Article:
Our family bought Wadhurst Park in 1975. We are newcomers to the Sussex High Weald. At first, we made a deer park. In 1999 we bought the adjoining Rolf’s Farm, and began to focus more on conserving natural habitats.
Today, we manage our 800 hectares to protect its nature, wildlife, cultural heritage and beauty. We also manage according to our belief in sharing the benefits of our land and knowledge, and evidencing our work empirically.
Our vision is for Wadhurst Park to be a leading example of responsible environmental management in the High Weald.
Our purpose is to nurture a beautiful, biodiverse and historic landscape, to provide inspiration and value for the local community, and to promote change towards sustainability. We do this by using both traditional and modern skills, knowledge and technology.
The estate has few income sources, and its considerable cost is paid privately by the family. In that sense, we resemble a charity, and we provide no answer, alas, to the difficult question of whether responsible Wealden land use can also pay for itself.
In 1975, almost all fields were sprayed, seeded and fertilised as intensively managed pasture, and earlier, also as arable. The ancient coppice woods were no longer managed, hedgerows had been grubbed out and the estate had been extensively drained. We have been restoring wild flower meadows, replanting hedgerows, coppicing woods again, re-establishing lost woods and solitary trees, re-creating lost ponds, and making wetlands in old river meanders. We do not keep cats or allow our house tenants to keep cats, and we no longer use insecticides, fungicides, herbicides or artificial fertilisers.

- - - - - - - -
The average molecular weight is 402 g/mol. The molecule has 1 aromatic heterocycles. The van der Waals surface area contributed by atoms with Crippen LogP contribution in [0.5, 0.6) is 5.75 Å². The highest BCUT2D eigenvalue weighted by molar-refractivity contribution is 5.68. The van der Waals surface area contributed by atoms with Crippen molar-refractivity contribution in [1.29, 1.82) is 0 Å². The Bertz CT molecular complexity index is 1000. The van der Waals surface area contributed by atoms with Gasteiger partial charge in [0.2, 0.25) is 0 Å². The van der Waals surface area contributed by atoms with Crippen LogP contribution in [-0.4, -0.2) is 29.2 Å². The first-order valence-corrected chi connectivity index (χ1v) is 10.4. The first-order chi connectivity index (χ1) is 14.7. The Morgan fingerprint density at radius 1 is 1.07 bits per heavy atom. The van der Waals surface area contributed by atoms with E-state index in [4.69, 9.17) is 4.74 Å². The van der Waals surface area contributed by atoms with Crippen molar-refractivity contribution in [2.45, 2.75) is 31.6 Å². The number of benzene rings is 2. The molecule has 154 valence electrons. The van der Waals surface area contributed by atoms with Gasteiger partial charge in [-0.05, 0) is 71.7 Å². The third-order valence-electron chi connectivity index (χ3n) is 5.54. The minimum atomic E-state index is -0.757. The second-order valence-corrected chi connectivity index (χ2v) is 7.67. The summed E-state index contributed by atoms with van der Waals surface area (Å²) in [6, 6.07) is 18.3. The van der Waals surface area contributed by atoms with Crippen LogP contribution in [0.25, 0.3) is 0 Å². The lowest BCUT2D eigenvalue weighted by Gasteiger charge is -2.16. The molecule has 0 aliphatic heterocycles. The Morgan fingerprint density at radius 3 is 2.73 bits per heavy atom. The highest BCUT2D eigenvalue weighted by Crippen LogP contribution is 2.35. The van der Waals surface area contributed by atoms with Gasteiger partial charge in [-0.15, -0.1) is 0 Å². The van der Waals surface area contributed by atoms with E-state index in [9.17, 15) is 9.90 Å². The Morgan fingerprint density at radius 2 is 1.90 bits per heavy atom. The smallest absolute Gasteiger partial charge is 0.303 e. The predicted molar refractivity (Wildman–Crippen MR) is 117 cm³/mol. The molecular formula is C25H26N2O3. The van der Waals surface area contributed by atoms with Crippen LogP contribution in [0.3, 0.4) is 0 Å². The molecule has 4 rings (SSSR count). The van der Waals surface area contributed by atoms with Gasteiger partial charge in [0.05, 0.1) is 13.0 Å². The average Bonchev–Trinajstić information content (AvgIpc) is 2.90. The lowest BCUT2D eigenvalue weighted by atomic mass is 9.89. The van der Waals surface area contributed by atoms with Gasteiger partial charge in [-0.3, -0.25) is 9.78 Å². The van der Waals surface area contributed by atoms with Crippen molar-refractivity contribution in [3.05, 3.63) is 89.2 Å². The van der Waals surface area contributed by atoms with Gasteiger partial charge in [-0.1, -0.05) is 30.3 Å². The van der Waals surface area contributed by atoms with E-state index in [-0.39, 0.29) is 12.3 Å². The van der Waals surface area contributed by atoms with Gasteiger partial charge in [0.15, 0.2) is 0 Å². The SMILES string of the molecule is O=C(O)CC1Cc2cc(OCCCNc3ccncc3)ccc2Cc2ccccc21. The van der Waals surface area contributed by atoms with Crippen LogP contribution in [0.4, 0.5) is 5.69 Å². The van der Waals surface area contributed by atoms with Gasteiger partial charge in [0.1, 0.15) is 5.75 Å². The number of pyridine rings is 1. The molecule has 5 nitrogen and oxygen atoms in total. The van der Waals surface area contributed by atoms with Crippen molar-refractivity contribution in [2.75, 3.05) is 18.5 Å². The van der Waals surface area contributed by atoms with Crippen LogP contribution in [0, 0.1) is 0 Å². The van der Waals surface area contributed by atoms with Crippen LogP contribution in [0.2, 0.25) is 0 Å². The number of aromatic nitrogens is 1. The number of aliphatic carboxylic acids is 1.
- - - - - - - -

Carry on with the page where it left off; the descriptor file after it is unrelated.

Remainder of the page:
We have seen nature respond. Butterflies thrive in our flower meadows and along woodland rides and glades. Amphibians are prospering on our agrochemical-free estate, while small mammals flourish in the long grass and shrubby hedgerows. Our monitoring shows ever more bird species. Our surveys since 2011 have recorded 23 threatened and rare bird species, and 19 near-threatened species. Ten species of bat hunt over fields and water, and in woods.
Wadhurst Park lies within the High Weald Area of Outstanding Natural Beauty. This is an historic landscape of small fields, ancient woods, and streams running in deep-cut ghylls. It has many ponds: clay was dug for bricks and tiles, to marl fields, and to mine ironstone. The soil is mostly heavy Wadhurst clay, with some Tunbridge Wells sand and sandy loam.
Two areas are designated as Local Wildlife Sites, covering 26.6 hectares of grassland and 35 hectares of woods. These sites have very high nature conservation value, with locally or nationally rare species.